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Characteristics of modern triticale quality: commercially significant flour traits and cookie quality

Pattison, A. L., Trethowan, R. M.
Crop & pasture science 2013 v.64 no.9 pp. 874-880
ash content, color, cookies, crop production, cultivars, dough, durum wheat, endosperm, genetic variation, hardness, loci, markets, minerals, null alleles, protein content, rye, triticale, triticale flour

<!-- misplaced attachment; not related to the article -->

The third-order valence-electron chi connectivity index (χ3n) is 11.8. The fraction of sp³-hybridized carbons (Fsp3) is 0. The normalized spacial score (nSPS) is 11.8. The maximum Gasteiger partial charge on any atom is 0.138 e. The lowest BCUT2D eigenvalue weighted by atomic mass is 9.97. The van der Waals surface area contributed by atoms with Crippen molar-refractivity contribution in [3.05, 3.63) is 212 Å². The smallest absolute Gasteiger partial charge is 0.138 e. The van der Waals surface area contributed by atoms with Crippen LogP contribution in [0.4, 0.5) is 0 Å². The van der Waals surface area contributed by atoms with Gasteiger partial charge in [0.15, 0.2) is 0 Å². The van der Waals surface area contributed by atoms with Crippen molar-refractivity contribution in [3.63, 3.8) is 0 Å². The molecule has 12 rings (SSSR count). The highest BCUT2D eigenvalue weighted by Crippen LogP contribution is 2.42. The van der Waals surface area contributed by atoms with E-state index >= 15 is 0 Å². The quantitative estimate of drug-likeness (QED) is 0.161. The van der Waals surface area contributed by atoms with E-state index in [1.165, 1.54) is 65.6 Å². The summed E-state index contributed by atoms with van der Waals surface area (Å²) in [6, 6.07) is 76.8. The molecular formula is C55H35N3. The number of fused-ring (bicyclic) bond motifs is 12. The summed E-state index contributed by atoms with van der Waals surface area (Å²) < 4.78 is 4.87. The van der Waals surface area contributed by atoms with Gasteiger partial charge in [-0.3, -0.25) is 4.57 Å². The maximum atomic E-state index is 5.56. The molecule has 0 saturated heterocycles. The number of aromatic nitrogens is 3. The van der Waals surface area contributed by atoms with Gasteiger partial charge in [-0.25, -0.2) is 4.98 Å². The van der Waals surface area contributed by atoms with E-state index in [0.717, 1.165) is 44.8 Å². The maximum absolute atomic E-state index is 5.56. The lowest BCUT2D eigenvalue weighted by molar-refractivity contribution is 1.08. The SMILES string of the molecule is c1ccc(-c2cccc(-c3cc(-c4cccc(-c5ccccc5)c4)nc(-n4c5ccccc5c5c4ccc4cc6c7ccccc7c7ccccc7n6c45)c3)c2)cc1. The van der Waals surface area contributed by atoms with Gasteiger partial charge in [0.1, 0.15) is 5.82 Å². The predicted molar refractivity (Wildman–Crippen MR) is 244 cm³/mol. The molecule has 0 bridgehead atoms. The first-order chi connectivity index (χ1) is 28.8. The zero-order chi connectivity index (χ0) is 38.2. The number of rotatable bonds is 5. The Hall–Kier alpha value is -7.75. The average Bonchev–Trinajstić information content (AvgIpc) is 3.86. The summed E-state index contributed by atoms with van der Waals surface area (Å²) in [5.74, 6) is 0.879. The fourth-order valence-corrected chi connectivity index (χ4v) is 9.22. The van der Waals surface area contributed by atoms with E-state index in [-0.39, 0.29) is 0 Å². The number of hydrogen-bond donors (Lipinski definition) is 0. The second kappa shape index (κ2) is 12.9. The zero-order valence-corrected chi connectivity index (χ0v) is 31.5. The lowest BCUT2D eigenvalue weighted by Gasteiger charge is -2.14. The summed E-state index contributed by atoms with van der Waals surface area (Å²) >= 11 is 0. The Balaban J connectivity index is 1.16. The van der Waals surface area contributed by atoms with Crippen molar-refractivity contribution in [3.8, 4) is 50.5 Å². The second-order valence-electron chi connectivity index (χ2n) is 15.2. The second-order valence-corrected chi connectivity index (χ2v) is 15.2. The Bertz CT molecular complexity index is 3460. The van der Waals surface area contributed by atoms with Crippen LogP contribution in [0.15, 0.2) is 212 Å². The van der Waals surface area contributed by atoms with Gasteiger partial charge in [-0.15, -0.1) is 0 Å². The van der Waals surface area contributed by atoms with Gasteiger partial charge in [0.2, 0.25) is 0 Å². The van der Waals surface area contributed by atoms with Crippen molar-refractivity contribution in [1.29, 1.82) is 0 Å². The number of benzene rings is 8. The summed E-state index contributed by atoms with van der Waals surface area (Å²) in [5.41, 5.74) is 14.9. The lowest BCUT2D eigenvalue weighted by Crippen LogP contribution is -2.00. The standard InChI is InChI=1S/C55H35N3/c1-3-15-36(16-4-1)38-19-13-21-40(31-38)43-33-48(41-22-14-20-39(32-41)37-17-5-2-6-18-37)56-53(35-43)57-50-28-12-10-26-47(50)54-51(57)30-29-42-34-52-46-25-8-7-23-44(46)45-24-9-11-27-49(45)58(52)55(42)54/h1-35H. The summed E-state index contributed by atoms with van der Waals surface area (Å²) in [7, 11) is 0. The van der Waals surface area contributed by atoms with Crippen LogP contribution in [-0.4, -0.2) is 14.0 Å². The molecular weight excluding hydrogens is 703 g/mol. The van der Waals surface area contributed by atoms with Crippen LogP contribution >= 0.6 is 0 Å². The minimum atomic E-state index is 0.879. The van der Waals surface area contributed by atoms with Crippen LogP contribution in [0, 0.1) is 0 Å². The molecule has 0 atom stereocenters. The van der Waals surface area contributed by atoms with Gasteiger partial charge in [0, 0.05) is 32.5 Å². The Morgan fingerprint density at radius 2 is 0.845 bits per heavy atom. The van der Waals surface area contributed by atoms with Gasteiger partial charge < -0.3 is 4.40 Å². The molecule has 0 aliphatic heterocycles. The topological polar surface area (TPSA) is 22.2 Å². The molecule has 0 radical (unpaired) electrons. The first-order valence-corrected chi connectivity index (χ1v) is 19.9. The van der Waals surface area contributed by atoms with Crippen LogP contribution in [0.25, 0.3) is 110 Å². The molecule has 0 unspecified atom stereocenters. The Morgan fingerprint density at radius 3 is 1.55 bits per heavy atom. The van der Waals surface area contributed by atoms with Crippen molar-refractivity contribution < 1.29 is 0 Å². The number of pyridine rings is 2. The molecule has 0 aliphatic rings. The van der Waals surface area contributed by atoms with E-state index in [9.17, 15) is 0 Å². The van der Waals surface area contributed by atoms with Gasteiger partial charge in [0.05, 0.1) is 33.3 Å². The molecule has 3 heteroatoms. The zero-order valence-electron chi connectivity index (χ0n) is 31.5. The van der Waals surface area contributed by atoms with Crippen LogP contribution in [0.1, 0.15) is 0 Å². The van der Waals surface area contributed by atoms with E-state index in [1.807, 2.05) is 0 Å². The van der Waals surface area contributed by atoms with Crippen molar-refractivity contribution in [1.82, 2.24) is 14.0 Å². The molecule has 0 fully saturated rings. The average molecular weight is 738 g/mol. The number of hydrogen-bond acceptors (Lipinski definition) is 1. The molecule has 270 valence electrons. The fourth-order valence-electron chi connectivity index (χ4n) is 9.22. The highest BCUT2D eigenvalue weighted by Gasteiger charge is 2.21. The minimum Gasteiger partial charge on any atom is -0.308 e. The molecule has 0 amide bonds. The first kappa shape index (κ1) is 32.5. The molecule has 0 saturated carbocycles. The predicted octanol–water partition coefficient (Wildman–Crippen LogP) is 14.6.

Triticale (TriticosecaleƗWittmack) is a high yielding cereal crop with the potential to increase grain production for human food in the coming decades. The quality of triticale flour is usually intermediate between its progenitor species; however, there are considerable differences in quality and response to agronomic conditions among cultivars. The aim of this research was to quantify existing genetic variation to provide preliminary data for classification of triticale cultivars for a milling market. Eleven triticale cultivars from three growing environments were compared with five wheat cultivars bred for various end users. Average protein content, milling yield, thousand-kernel weight, test weight, hardness, colour and ash content supported previous reports. One cultivar was identified with grain hardness and milling yield equivalent to durum wheat, suggesting a null allele at the rye softness protein locus. Ash content was higher than wheat, particularly in the flour despite lower extraction rates, suggesting triticale naturally stores more minerals in its endosperm and the benchmark for milling-grade triticale should be higher than the standard for wheat. Cookie dough weight of triticale was significantly lower per unit volume, indicating current baking processes must be altered to deal with the generally poor water retention of triticale. Significant differences were observed among cultivars for cookie quality and some produced cookies equivalent to soft wheat. There is a clear need to classify cultivars into suitability for various end users to facilitate production and marketing of quality triticale.